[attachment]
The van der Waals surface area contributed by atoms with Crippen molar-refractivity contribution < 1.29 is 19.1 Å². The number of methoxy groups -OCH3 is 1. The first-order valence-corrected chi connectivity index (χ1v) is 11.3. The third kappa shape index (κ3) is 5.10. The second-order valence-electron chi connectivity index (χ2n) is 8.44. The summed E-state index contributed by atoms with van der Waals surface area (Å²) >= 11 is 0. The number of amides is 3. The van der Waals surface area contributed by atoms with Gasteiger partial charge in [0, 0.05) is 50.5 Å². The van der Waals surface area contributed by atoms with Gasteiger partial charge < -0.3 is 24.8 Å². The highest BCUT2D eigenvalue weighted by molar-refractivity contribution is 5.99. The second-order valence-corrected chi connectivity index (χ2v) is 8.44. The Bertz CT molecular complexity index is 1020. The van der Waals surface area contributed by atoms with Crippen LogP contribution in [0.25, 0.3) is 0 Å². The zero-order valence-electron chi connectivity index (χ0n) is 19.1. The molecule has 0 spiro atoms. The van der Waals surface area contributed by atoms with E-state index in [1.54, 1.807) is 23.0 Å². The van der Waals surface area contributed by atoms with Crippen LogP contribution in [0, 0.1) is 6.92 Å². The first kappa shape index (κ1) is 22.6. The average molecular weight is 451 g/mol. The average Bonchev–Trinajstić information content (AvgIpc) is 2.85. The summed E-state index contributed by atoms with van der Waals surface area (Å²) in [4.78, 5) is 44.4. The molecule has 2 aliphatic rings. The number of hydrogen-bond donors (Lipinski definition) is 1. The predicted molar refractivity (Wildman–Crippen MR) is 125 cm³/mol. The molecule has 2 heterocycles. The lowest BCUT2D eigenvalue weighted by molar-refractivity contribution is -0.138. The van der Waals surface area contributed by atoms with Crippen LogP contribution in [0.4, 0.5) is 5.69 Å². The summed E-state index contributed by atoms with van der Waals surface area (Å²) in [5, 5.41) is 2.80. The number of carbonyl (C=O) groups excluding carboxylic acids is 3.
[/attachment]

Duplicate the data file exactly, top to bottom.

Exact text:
The van der Waals surface area contributed by atoms with Crippen molar-refractivity contribution < 1.29 is 19.1 Å². The number of methoxy groups -OCH3 is 1. The first-order valence-corrected chi connectivity index (χ1v) is 11.3. The third kappa shape index (κ3) is 5.10. The second-order valence-electron chi connectivity index (χ2n) is 8.44. The summed E-state index contributed by atoms with van der Waals surface area (Å²) >= 11 is 0. The number of amides is 3. The van der Waals surface area contributed by atoms with Gasteiger partial charge in [0, 0.05) is 50.5 Å². The van der Waals surface area contributed by atoms with Gasteiger partial charge < -0.3 is 24.8 Å². The highest BCUT2D eigenvalue weighted by molar-refractivity contribution is 5.99. The second-order valence-corrected chi connectivity index (χ2v) is 8.44. The Bertz CT molecular complexity index is 1020. The van der Waals surface area contributed by atoms with Crippen LogP contribution in [0.25, 0.3) is 0 Å². The zero-order valence-electron chi connectivity index (χ0n) is 19.1. The molecule has 0 spiro atoms. The van der Waals surface area contributed by atoms with E-state index in [1.54, 1.807) is 23.0 Å². The van der Waals surface area contributed by atoms with Crippen LogP contribution in [0, 0.1) is 6.92 Å². The first kappa shape index (κ1) is 22.6. The average molecular weight is 451 g/mol. The average Bonchev–Trinajstić information content (AvgIpc) is 2.85. The summed E-state index contributed by atoms with van der Waals surface area (Å²) in [4.78, 5) is 44.4. The molecule has 2 aliphatic rings. The number of hydrogen-bond donors (Lipinski definition) is 1. The predicted molar refractivity (Wildman–Crippen MR) is 125 cm³/mol. The molecule has 2 heterocycles. The lowest BCUT2D eigenvalue weighted by molar-refractivity contribution is -0.138. The van der Waals surface area contributed by atoms with Crippen LogP contribution in [0.4, 0.5) is 5.69 Å². The summed E-state index contributed by atoms with van der Waals surface area (Å²) in [5, 5.41) is 2.80. The number of carbonyl (C=O) groups excluding carboxylic acids is 3.